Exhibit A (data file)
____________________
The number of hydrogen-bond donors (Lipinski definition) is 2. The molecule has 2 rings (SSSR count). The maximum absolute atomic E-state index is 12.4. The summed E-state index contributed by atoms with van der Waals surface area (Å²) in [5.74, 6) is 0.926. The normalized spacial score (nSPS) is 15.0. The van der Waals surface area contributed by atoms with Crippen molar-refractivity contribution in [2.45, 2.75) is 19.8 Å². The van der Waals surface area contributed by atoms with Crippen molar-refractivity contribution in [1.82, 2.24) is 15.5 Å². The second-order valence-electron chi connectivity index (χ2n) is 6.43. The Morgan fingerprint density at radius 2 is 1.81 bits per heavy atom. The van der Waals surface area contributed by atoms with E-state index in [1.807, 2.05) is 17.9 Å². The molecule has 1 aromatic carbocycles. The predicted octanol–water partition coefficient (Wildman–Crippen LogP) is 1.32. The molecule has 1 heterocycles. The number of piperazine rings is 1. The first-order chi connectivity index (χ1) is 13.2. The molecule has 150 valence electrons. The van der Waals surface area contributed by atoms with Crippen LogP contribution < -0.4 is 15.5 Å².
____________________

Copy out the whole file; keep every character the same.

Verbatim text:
The number of hydrogen-bond donors (Lipinski definition) is 2. The molecule has 2 rings (SSSR count). The maximum absolute atomic E-state index is 12.4. The summed E-state index contributed by atoms with van der Waals surface area (Å²) in [5.74, 6) is 0.926. The normalized spacial score (nSPS) is 15.0. The van der Waals surface area contributed by atoms with Crippen molar-refractivity contribution in [2.45, 2.75) is 19.8 Å². The van der Waals surface area contributed by atoms with Crippen molar-refractivity contribution in [1.82, 2.24) is 15.5 Å². The second-order valence-electron chi connectivity index (χ2n) is 6.43. The Morgan fingerprint density at radius 2 is 1.81 bits per heavy atom. The van der Waals surface area contributed by atoms with E-state index in [1.807, 2.05) is 17.9 Å². The molecule has 1 aromatic carbocycles. The predicted octanol–water partition coefficient (Wildman–Crippen LogP) is 1.32. The molecule has 1 heterocycles. The number of piperazine rings is 1. The first-order chi connectivity index (χ1) is 13.2. The molecule has 150 valence electrons. The van der Waals surface area contributed by atoms with Crippen LogP contribution < -0.4 is 15.5 Å².